Every so often, a character in a video game – be it hero, villain, or NPC – will need to hide their identity. Maybe they’re infiltrating an enemy compound, joining a masked martial arts tournament, attending a fancy ball, or just need to rent a motorbike. Sometimes their disguises are good, but quite often, these disguises wind up being utterly ridiculous, usually because the designers wants you to be able to recognize the character behind the disguise – or maybe just because they think it’s funny.
There are way too many ridiculous disguises out there, so rather than a standard ranking, instead let’s go over some of the more common types of ridiculous disguises and what makes them so utterly farcical.
Literally Paper Thin
A moment’s time, a pen, some crayons, and paper: that’s all these people need to conceal themselves from prying eyes. Despite being little more than ink on paper (or less), these outfits actually manage to fool people. Don’t ask us how.
Amaterasu – Ōkami
Heading up to Ōkami’s climactic showdown with Orochi no Okami, godwolf Amaterasu needs to infiltrate the eight headed demon’s hideout. How does she do this? Drawing on a slip of paper and taping it to her face. Now, granted, all of Orochi’s imp minions wear similar “masks”, but you’d think the guards would at least recognize that their new recruit was a dog, same as the one they just met less than five minutes ago.
Spy –Team Fortress 2
A selector, a click, a disguise. If you are the spy’s ally, all you see is the Spy wearing a cheap paper mask with a crudely drawn face on it, yet this disguise is so effective it fools absolutely everyone, from the notoriously unhinged Soldier, to the Engineer with seven PhDs. However it works, it works.
Solid Snake – Metal Gear Solid
Arguably more camouflage than traditional disguise, Solid Snake is nevertheless able to convince battle hardened soldiers that nothing is amiss about a human sized cardboard delivery box just lying in the middle of their heavily fortified military compound, even when they know there’s a man infiltrating said compound. Maybe he learned it from Spy. It wouldn’t make the lore of either universe any more ridiculous.
Archer Kirby – Kirby Triple Deluxe
Kirby is known for his many hats and powers, but they all leave him recognizably himself. So too does his Archer power from Triple Deluxe and Planet Robobot, at least until you press down and Kirby hides behind adorable and crudely drawn cardboard rocks, trees, and even a painting of King Dedede that not only manage to keep his foes from knowing where he is, but also render him completely impervious to damage as well. Maybe there’s something to cardboard that Kirby and Snake aren’t telling us…
Domino, Half Mask, Bandanna, the full Lucha – these people have put a little more effort into their disguises, but most of the nature of their disguises comes down to how well they do, or don’t sell their alter egos.
Mask Royal – Pokémon Sun and Moon
This mysterious Pokémon trainer is absolutely NOT your Pokémon Professor Kukui. Okay, he is. He very obviously is, and we all know it. But we can all respect the spirit of Lucha and pretend like we don’t. Besides, he puts on a good show, and that alone should be enough reason not to spoil his fun.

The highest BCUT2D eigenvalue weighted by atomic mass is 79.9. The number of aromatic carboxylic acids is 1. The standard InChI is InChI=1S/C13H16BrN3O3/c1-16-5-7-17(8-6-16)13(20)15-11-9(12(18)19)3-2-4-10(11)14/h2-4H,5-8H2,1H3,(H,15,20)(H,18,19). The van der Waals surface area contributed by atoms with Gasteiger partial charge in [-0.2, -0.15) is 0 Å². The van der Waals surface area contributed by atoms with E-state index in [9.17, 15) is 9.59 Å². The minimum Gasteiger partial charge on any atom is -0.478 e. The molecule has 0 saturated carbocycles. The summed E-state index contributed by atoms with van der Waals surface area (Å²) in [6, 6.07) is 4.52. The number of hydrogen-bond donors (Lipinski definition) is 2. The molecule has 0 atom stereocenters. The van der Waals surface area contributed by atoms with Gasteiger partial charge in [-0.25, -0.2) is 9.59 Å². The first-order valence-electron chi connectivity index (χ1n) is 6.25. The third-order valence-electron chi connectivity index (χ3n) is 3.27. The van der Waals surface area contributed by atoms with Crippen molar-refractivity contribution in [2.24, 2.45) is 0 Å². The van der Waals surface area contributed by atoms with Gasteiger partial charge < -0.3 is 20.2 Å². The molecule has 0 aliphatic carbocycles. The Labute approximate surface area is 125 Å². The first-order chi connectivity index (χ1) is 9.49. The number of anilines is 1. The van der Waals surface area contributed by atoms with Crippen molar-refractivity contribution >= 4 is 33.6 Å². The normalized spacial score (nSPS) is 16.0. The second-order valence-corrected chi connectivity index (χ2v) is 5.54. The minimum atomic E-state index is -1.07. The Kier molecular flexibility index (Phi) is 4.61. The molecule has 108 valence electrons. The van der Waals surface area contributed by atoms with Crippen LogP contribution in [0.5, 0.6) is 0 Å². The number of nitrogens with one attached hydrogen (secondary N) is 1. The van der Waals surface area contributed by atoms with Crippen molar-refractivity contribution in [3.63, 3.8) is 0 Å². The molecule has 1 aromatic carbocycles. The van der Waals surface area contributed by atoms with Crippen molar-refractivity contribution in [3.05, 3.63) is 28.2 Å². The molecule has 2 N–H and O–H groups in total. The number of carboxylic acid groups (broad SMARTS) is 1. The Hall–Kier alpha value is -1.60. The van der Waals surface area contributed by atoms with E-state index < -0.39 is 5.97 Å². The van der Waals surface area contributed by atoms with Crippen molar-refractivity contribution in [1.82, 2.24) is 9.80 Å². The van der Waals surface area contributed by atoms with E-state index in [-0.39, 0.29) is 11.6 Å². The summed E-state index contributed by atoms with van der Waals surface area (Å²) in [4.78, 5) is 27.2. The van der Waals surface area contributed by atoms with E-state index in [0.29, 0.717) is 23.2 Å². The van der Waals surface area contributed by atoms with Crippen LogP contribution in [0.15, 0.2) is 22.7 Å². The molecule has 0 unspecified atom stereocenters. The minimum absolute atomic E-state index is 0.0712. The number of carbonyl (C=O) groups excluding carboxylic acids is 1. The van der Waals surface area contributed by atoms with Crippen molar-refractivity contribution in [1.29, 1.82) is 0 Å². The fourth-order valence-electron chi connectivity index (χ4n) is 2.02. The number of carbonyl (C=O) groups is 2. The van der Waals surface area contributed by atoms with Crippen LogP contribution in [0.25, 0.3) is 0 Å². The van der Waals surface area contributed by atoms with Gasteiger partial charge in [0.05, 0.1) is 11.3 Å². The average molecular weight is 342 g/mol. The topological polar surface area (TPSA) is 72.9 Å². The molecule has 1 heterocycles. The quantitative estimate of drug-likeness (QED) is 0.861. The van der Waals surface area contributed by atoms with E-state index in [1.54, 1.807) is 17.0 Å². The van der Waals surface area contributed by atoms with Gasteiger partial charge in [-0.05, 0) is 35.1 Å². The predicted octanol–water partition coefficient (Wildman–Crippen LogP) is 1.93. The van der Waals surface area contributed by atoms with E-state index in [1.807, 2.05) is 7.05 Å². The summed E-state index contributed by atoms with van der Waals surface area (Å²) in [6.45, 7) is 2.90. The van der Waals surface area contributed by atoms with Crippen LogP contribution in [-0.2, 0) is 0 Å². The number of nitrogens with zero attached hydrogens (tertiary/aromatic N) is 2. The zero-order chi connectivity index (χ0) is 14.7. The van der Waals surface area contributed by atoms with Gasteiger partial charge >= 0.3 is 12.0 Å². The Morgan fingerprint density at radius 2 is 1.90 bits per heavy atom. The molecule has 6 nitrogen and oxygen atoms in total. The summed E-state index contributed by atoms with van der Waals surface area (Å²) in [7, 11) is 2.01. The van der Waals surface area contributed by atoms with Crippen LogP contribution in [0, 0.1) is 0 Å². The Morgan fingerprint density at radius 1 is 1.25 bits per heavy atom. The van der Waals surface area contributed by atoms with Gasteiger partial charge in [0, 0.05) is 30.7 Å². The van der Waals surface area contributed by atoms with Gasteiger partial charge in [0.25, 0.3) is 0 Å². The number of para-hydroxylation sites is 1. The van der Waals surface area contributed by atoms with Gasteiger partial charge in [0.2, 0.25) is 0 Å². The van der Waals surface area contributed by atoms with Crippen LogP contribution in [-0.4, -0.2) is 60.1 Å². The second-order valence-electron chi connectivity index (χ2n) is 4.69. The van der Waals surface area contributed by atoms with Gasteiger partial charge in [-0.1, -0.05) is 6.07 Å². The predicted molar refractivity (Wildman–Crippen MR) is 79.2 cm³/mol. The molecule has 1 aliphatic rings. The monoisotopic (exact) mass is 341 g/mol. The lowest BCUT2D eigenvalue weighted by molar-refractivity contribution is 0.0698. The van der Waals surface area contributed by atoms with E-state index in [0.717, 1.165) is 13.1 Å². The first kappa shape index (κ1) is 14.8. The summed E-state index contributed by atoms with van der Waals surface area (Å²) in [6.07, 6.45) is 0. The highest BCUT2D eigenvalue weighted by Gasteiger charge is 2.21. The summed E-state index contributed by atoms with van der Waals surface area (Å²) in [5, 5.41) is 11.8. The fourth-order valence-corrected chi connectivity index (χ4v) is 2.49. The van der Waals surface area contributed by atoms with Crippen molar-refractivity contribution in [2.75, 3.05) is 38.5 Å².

Mystere – Lunar 2: Eternal Blue
Defender of the Downtrodden, Righter of Wrongs, Hero of the Hopeless, Mystere is very obviously Eternal Blue’s heroic antagonist and literal white knight, Leo, in a mask. We can always forgive the simplicity of his disguise, because of the sheer energy and vitality he puts into his alter ego, the fact that he has a kickin’ rad theme song, and because his attack call outs are amazing when he fights as Mystere. Seriously, where else are you going to hear a man in a domino mask shout “Discipline Feels Good, Ha!” before calling lighting down on your enemies?
Sterling Sylva – Dragon Quest XI
Partnered with the Golden Boy in the great masked martial arts tournament, Sterling Sylva is a dashing masked marvel who only appears for his singular fight against the Luminary, and is certainly not party member Sylvando having a bit of fun. Like others on this list, the disguise itself isn’t terribly convincing, but given Sylvando’s commitment to his alter ego – and that the game’s bestiary refuses to to call him out, even though it’s glad to call out other masked team members – we’ll gladly play along with him on this one.
Geralt of Rivia – The Witcher 3
You may have noticed that for the other entries in this section, I identified them all by their alter egos. But I didn’t do that for Geralt. Why? Because Geralt’s not even trying. Whether he puts on his mask to play “the prince of thieves” to get his best friend out of a scrape, attend a fancy masked ball, or perform a daring midnight heist, Geralt isn’t covering up his most identifying feature, his pure white hair. Not only is “The White Wolf” best known for his pure white hair which none of his masks cover up, he can barely remember to not say his own name when he wears them, yet somehow, he’s never called out. Maybe no one wants to get on his bad side. And of course, an honorable mention has to go to the Crimson Avenger, who certainly isn’t Dandelion in a cheap purple mask, nosiree.
Sometimes, you don’t need anything to pull off a disguise other than the sheer force of will and confidence that it will work. The following examples are ridiculous because they’re all effective, mostly in spite of themselves.
Ultimate Imposter – Dangan Ronpa 2
This Ultimate Impostor is so good at pretending to be someone else that people will believe them even in face of blatant contradictions. Take for example their disguise as Dangon Ronpa’s Byakuya Togami. Despite Ultimate Impostor being notably shorter and almost twice the weight of Byakuya Togami, the impostor is able to fool literally everyone, including people who knew the real Byakuya and saw him die. Seriously, that’s some insane bluster.